This month’s Working Lands For Wildlife “Snapshot” introduces us to wildflowers. Native flowering plants are important for animals, pollination, and soil health on grazing lands in the western U.S.
Led by the USDA’s Natural Resources Conservation Service, Working Lands For Wildlife uses voluntary incentives to benefit America’s agricultural producers and at-risk wildlife.
By Brianna Randall
What are wildflowers?
They are flowering plants that grow without any help from people. Each type of wildflower is adapted to grow in a specific environment, such as a meadow, forest, or wetland.
A wildflower is also called a “forb.” Forbs are simply flowering plants that are neither a grass nor a woody shrub.
Common wildflowers on the prairie
Bluebells, gentian, yarrow, milkweed, asters, milk vetch, penstemon, phlox, coneflowers, and goldenrod are just a few of the native flowers blossoming in America’s grasslands.
A vital source of food
Wildflowers provide food for a host of animals. Insects feast on their pollen, rodents stockpile their seeds, hummingbirds dine on their nectar, and reptiles munch on their leaves.
Sage grouse and prairie chickens rely on wildflowers and other native plants to help conceal nests in the spring. Hens and chicks also eat wildflowers — and the protein-packed insects that live among them — during the summer and fall.
Attracting the birds and the bees
Wildflowers also attract or feed pollinators, such as bees, beetles, hummingbirds, and butterflies, which are essential for helping plants reproduce. Studies show that native wildflowers are four times more attractive to pollinators than non-native flowers because local pollinating animals and native flowers evolved to help each other thrive.
Supporting pollinators by maintaining native wildflowers is essential because pollinators help boost yields on agricultural lands and generate one-third of the food we eat.
Creating healthy soil
Wildflowers usually have deep or fibrous roots that keep soil stable and healthy. They grow best near other native plants with diverse root systems that work together to cycle nutrients, resist weeds, and keep water on the land.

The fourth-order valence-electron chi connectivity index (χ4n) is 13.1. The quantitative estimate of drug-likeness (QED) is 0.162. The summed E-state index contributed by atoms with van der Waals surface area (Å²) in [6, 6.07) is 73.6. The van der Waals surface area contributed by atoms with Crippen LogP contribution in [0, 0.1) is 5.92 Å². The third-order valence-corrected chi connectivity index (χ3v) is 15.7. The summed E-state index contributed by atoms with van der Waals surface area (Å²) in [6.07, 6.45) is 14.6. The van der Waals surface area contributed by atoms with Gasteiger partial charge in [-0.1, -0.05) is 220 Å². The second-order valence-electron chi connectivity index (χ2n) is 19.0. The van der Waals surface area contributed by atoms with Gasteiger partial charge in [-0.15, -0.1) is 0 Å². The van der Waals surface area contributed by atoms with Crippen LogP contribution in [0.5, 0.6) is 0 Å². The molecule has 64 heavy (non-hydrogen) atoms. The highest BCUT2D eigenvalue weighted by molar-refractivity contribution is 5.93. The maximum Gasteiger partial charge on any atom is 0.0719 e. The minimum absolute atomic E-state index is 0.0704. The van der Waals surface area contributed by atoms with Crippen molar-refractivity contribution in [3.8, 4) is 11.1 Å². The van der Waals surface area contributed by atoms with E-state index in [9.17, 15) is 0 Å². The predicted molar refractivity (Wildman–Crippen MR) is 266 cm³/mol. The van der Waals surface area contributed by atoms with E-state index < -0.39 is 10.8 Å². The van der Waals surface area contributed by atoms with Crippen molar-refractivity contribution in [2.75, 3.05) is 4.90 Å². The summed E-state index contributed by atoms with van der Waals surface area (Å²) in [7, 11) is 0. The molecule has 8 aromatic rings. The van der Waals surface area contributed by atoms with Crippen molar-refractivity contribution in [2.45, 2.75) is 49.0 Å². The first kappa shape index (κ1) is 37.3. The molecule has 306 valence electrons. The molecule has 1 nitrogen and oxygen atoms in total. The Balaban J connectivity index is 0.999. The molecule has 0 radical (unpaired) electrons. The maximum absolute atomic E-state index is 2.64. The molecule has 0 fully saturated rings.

In contrast, the shallow roots of non-native plants or invasive weeds don’t hold soil or water as well, which makes the land more susceptible to drought, fire, and erosion.
Wildflowers make wonderful, colorful additions to home gardens, especially if you choose varieties that are native to the area. Since they are adapted to the local environment, wildflowers don’t need extra water or fertilizer and are more resilient to disease or pests.
Although it’s tempting to pick wildflowers for bouquets, leaving them intact helps feed wildlife and allows the plants to drop their seeds to make more lovely flowers the following year.
Wildflowers have been used for centuries as herbal remedies. For instance, Echinacea, or coneflower, is a common prairie wildflower that is lauded as an immune booster and cold buster. Yarrow, another common western wildflower, is used to staunch bleeding, ease toothaches, or reduce fevers.
Threats to wildflowers
Weeds like non-native cheatgrass or medusahead are spreading fast in the American West, as are encroaching woody species like juniper or redcedar. These invading plants steal soil, space, and water from wildflowers and other native plants and can also introduce diseases.
Developing houses and roads or plowing up native plants for crops also destroys habitat for wildflowers.
Conserving native plants and wildflowers
Through Working Lands for Wildlife (WLFW), the USDA Natural Resources Conservation Service helps agricultural producers foster diverse native plants — including wildflowers — by cost-sharing conservation practices that maintain healthy farms, forests, and pastures.
On western grazing lands, WLFW partners with ranchers to use prescribed fire, remove encroaching trees, or put in place rotational grazing. These practices help boost forage for livestock and also benefit wildlife and native plants.
Learn more about wildflowers in the NRCS PLANTS database.